College Most Certainly Is A Business

I found this article on CNN today about how college presidents are reluctant to be a part of U.S. News & World Report’s yearly top college survey. Here’s what made me laugh: “A letter was sent out last May by Lloyd Thacker, executive director of The Education Conservancy, and 12 college presidents to hundreds of their colleagues asking them to "refuse to fill out the U.S. News and World Report reputation survey and refuse to use the rankings in any promotional efforts on behalf of their college or university." Thacker told CNN that "rankings have reduced students to consumers, education to product, and gaining admission into college a high-priced game that has to be played."

Did Mr. Thacker just crawl out from under a rock? College students ARE consumers, and they’d better be damn good ones for the price of education these days; education IS a product – you pay for an education that will benefit your life, sort of like toilet paper and pantyhose; and admissions IS a game that must be played. Everyone knows it’s not what you know that gets you into college, but how well you score on the SATs or how “underprivileged” you are.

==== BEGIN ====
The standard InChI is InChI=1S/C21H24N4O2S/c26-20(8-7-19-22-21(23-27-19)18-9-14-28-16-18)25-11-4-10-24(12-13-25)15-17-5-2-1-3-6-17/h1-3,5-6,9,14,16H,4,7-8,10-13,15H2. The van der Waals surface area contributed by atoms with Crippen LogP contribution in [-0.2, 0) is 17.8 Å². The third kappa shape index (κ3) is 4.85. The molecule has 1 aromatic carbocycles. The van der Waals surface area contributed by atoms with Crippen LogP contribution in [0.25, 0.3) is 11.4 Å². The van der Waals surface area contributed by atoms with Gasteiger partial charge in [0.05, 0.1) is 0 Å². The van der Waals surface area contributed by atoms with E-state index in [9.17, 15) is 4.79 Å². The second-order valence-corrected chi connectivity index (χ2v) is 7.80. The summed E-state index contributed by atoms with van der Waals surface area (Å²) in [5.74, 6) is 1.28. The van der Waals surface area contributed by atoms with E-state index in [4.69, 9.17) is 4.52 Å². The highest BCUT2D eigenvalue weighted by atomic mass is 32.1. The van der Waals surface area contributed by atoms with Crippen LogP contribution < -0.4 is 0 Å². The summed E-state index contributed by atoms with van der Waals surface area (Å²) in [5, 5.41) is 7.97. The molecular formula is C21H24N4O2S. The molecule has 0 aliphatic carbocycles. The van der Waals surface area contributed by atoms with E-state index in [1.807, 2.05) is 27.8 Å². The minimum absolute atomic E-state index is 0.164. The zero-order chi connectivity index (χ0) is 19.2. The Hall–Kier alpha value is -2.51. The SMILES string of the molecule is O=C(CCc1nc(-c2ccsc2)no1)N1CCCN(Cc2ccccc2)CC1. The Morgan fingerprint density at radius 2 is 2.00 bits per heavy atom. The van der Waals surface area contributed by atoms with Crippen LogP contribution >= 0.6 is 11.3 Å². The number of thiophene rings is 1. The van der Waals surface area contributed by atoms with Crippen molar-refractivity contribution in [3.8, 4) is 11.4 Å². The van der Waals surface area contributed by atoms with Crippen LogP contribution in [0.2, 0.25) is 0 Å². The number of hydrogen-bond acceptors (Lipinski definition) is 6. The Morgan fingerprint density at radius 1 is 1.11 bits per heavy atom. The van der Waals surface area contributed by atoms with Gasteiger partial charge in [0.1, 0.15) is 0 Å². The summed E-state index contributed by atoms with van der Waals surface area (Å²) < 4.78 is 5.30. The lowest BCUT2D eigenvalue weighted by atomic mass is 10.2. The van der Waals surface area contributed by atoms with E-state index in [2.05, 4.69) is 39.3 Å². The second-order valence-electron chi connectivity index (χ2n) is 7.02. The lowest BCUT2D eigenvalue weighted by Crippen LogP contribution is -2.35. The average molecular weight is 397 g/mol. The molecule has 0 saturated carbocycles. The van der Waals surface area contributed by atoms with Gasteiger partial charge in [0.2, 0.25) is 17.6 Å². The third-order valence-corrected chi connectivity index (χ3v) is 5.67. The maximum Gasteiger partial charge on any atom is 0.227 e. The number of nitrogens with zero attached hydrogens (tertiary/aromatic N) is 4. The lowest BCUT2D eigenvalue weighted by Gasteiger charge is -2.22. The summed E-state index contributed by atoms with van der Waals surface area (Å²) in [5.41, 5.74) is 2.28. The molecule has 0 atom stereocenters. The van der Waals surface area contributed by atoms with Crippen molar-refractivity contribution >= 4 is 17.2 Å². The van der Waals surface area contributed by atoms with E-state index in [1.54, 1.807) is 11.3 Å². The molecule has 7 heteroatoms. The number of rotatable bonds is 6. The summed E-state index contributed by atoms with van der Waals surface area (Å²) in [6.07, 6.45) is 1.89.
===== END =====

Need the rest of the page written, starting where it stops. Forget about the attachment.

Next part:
Where is this man’s head? Academics isn’t some wonderland in which people walk around awed by and grateful for the knowledge bestowed upon them. Sometimes colleges suck and students will switch if they can. You’d better damn well think your college is some kind of “industry” if you want your college to succeed.

One thought on “College Most Certainly Is A Business

  1. I’ve certainly come to understand this issue so much more this year at GCC, especially coming from the president’s mouth: “retention” – it’s not about the greater good for the students per se, but it is about keeping that money at the school; when they drop, there goes the money. College is certainly a business, just like pretty much everything else in our capitalist society.

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